One of the great challenges when you’re writing a book whose world is based in legends and is highly allusive to myths with a great deal of emotional weight—it’s not for no reason that Valentine’s last name, Morgenstern, means “morning star”; his fall from grace is meant to mirror Lucifer’s—is keeping what is happening at ground level, with the characters, relatable. It was always my intention with Clary to tell the story of a classic hero’s journey, in which the hero receives the call to adventure. (From the Wikipedia entry on the monomyth: “The hero starts off in a mundane situation of normality from which some information is received that acts as a call to head off into the unknown.” In fact, the non-magical humans in the Shadowhunter books are called mundanes, a term borrowed from my gamer friends, who call everyone who doesn’t play Dungeons and Dragons a “mundane.”) The hero confronts a father figure, dies and is reborn or otherwise transformed, and achieves their ultimate goal—unless the story is a tragic one. Clary’s call to adventure takes place when she comes home to find a monster in her apartment and must fight it to survive.
The bones of the monomyth endure because the story resonates within some special part of our brain that is hardwired for legends. And there are endless ways to put flesh upon those bones; just as every human has a skeleton that looks similar, but an entirely different-looking exterior, the monomyth provides a framework for stories that, when completed, could not be more different. I had only two goals when I set out to write a monomyth story: that it not be terrible (fingers crossed!) and that it center around a female her**ne, instead of a male hero.
The characteristics of heroes—recklessness, bravery, dedication to a cause, willingness to self-sacrifice, a certain heedlessness—are often characteristics we identify with boys. It was a great deal of fun to give them to a girl. Clary jumps first and asks questions later; Jace, who serves as a secondary hero, is often the one counseling caution. When Jace is the one counseling caution, you know you’re in trouble; that, hopefully, is part of the fun.
And fun is what these books have been for me, for the past seven years, since City of Bones was published and as eight more Shadowhunter books have come out. An enormous amount of fun. Though I have invented new worlds since, the world of the Shadowhunters will always be dear to me because it was my first. It’s been almost ten years since I stood in that tattoo shop in the East Village and thought about magical warriors; this collection of intelligent, articulate essays has brought me back to that moment and to the enjoyment of creating this world. I hope you enjoy reading them as much as I have.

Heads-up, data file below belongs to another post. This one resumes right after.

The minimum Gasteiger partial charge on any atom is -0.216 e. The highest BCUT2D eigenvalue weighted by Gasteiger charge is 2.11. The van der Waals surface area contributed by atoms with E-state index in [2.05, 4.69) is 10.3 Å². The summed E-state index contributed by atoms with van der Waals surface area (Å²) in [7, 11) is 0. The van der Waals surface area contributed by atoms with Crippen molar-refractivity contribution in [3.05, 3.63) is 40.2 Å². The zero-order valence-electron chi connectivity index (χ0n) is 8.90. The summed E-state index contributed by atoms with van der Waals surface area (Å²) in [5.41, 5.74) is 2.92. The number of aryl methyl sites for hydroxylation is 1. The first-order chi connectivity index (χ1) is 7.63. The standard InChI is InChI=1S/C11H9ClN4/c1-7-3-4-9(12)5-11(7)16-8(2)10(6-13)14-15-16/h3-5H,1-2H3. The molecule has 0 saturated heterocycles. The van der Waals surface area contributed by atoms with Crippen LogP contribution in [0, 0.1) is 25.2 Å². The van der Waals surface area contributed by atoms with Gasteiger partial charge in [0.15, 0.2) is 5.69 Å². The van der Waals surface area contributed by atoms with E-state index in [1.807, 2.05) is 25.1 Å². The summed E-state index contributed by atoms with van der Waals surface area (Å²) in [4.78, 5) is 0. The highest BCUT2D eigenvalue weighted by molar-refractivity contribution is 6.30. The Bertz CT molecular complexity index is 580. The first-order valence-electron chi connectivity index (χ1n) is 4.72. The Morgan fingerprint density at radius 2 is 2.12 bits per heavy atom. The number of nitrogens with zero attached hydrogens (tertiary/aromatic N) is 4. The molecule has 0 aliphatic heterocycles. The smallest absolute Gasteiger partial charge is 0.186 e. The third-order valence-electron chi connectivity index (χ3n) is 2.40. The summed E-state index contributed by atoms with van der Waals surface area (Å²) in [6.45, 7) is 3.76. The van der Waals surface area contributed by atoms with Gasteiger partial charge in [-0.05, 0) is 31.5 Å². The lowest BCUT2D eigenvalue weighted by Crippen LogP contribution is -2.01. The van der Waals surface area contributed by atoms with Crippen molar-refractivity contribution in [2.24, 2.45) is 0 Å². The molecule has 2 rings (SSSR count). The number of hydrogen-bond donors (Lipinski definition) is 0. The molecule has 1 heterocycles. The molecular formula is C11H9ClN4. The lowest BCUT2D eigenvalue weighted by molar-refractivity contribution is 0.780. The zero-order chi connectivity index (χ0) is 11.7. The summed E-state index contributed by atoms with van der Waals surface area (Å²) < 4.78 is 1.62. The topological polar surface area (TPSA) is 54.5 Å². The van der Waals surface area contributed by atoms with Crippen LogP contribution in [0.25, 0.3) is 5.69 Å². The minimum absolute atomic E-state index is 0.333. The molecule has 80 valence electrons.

When I moved to New York City, I realized I had to write about the place. Between the hustle and bustle, I saw the possibility of another world opening up, just beyond our vision. Once I could see it, the Shadowhunter world appeared everywhere I looked. Whether it was vampires loitering outside nightclubs or fey peering from the foliage in the park, the city grabbed my imagination and ran with it.
It’s hard to say something clever about Kate Milford’s love letter, addressed to New York City and to the uncanny ability of place to open up mysteries we never imagined we’d find. So I’ll just say this: Right on, Kate.
There is the world you know, the world you have always known; and then you blink, and there is a place you never had any inkling of, and it spreads out across your eyescape. And then, most shockingly of all: There is the realization that these two places are one and the same. It turns out you never really knew the world around you at all. This is often the moment at which the adventure begins: Your street has gone feral and has carried your house and all of your neighbors’ homes to another part of your city; your child is a changeling; your wardrobe is a doorway to a pine forest where it is always winter but never Christmas. Or you witness something that could not have happened: a murder, perhaps, in which three kids your own age kill a fourth, none of whom anyone but you can see.
Much fantasy and science fiction is built on the idea of stumbling through a portal of some sort and discovering oneself lost in a place that is wholly other. I confess that I have developed a preference for tales in which the already-existing world itself is revealed to be wholly other; in which, perhaps, the experience of jamais vu, or derealization, reveals a whole new reality. Some of this preference has to do with the kind of fantasy I write; some of it has to do with my love of places, of cities and towns and the oddities that make each place unique. Some of it—maybe most of it—has to do with my own belief that the world is much stranger than most of us are brought up to believe. History is stranger. Mathematics is stranger. Science is stranger—but you’d never know any of this if you didn’t venture beyond the textbooks. Every place— small town, big city, you name it—is stranger. So I have a hard time passing up speculative fiction that begins with the premise that our own world is somehow not the place we’ve taken it for.